Tuesday, August 21, 2007

Low Levels of Vitamin D Are Common Among Healthy Children

According to a new study, many kids and adolescents who are otherwise healthy may have inadequate blood levels of vitamin D, a nutrient essential for normal growth and development. A vitamin D deficiency in childhood may lead to muscle weakness, defective bone mineralization and rickets.

A new study published in the July 2007 issue of the American Journal of Clinical Nutrition has found that many children may be at risk for a vitamin D deficiency. Vitamin D is essential for normal growth and development and is important for immune function. The researchers from Children's Hospital of Philadelphia assessed dietary and supplemental vitamin D intake, body mass, and measured blood levels of vitamin D in 382 healthy children between six years and 21 years of age living in the northeastern U.S. and found that more than half of the children had low blood levels of vitamin D. Of the subjects, 55 percent of the children had inadequate vitamin D blood levels and 68 percent overall had low blood levels of the vitamin in the wintertime.

African Americans, children aged 9 and older, and those whose vitamin D intake was low were likeliest to have reduced serum vitamin D levels. "The best indicator of a person's vitamin D status is the blood level of a vitamin D compound called 25-hydroxyvitamin D," Dr. Zemel, the lead investigator noted. "Vitamin D deficiency remains an under-recognized problem overall, and is not well studied in children." The researchers added that further study is needed to determine the appropriate blood levels of vitamin D in children, as well as a review of the current recommendations for vitamin D intake.

Source: Risk factors for low serum 25-hydroxyvitamin D concentrations in otherwise healthy children and adolescents, Francis L Weng, Justine Shults, Mary B Leonard, Virginia A Stallings, and Babette S Zemel, The American Journal of Clinical Nutrition 2007 July; 86(1):150- 8.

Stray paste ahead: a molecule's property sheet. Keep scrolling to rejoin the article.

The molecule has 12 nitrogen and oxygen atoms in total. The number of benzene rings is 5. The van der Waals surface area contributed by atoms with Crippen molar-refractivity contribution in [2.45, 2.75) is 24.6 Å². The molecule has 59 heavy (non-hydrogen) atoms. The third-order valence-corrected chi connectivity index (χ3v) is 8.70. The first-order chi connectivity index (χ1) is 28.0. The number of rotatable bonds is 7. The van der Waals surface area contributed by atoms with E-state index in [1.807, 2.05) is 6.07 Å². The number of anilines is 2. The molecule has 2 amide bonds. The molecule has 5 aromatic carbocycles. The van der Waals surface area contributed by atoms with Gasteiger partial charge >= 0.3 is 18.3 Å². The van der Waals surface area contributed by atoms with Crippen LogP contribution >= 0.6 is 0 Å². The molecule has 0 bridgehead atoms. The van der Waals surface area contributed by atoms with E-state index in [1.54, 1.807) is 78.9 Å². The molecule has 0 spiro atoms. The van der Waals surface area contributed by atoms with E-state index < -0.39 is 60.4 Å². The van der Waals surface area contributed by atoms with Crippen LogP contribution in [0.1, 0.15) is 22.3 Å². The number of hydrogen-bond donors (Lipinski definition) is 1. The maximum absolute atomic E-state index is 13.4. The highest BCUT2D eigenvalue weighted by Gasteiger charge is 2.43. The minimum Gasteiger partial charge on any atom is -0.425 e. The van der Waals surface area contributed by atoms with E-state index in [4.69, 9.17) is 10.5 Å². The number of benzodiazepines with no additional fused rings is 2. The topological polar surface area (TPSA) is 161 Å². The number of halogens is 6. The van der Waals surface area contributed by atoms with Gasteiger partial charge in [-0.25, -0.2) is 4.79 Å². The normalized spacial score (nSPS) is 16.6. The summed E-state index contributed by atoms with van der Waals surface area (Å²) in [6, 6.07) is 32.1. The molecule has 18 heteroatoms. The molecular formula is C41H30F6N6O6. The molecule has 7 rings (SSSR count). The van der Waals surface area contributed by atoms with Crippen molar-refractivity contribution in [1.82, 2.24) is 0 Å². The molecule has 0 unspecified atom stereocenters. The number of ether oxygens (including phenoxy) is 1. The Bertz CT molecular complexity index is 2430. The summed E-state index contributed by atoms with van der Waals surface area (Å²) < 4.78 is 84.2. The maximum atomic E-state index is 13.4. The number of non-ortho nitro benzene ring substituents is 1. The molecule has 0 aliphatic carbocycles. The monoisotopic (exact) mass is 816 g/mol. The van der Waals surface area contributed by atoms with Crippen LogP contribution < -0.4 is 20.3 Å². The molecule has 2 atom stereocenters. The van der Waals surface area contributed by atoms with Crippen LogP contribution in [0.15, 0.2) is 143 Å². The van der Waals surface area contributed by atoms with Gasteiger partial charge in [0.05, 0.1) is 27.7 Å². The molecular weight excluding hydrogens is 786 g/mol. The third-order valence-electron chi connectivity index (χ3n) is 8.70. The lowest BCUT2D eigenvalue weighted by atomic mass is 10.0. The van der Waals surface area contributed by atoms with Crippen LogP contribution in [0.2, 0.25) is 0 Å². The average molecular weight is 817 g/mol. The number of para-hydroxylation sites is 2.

Thursday, August 16, 2007

Magnesium intake increases bone mineral density and may reduce the risk of osteoporosis

Image: U.S. Department of Health and Human Services

A study published in the Journal of the American Geriatric Society has shown that dietary intake of magnesium is associated with an increase in bone mineral density in older men and women.

The study included 2,038 men and women aged 70-79 that were enrolled in the Health, Aging and Body Composition Study. Food frequency questionnaires were used to assess magnesium intakes and document any medications. The data also accounted for variations in age, body mass index (BMI), smoking status, alcohol use, physical activity, estrogen use, and supplemental calcium and vitamin D. Higher magnesium intake through diet and supplements was positively associated with total - body bone mineral density (BMD) in older white men and women. For every 100 mg per day increase in magnesium, there was an approximate 2 per cent increase in whole-body BMD.

The results have important implications since osteoporosis currently affects over 10 million adults in the U.S. alone, with another 34 million suspected to have low bone mass. In addition, earlier dietary surveys have consistently shown that a large portion of adults do not meet the RDA for magnesium.

Source: Magnesium Intake from Food and Supplements Is Associated with Bone Mineral Density in Healthy Older White Subjects , Kathryn M. Ryder MD, MS, Ronald I. Shorr MD, MS, Andrew J. Bush PhD, Stephen B. Kritchevsky PhD, Tamara Harris MD, MPH, Katie Stone PhD, Jane Cauley DrPH, Frances A. Tylavsky DrPH (2005), Journal of the American Geriatrics Society November 2005, Vol 53, No 11, pp 1875-1880

Monday, August 06, 2007

High glycemic index diets increase the risk of chronic degenerative disease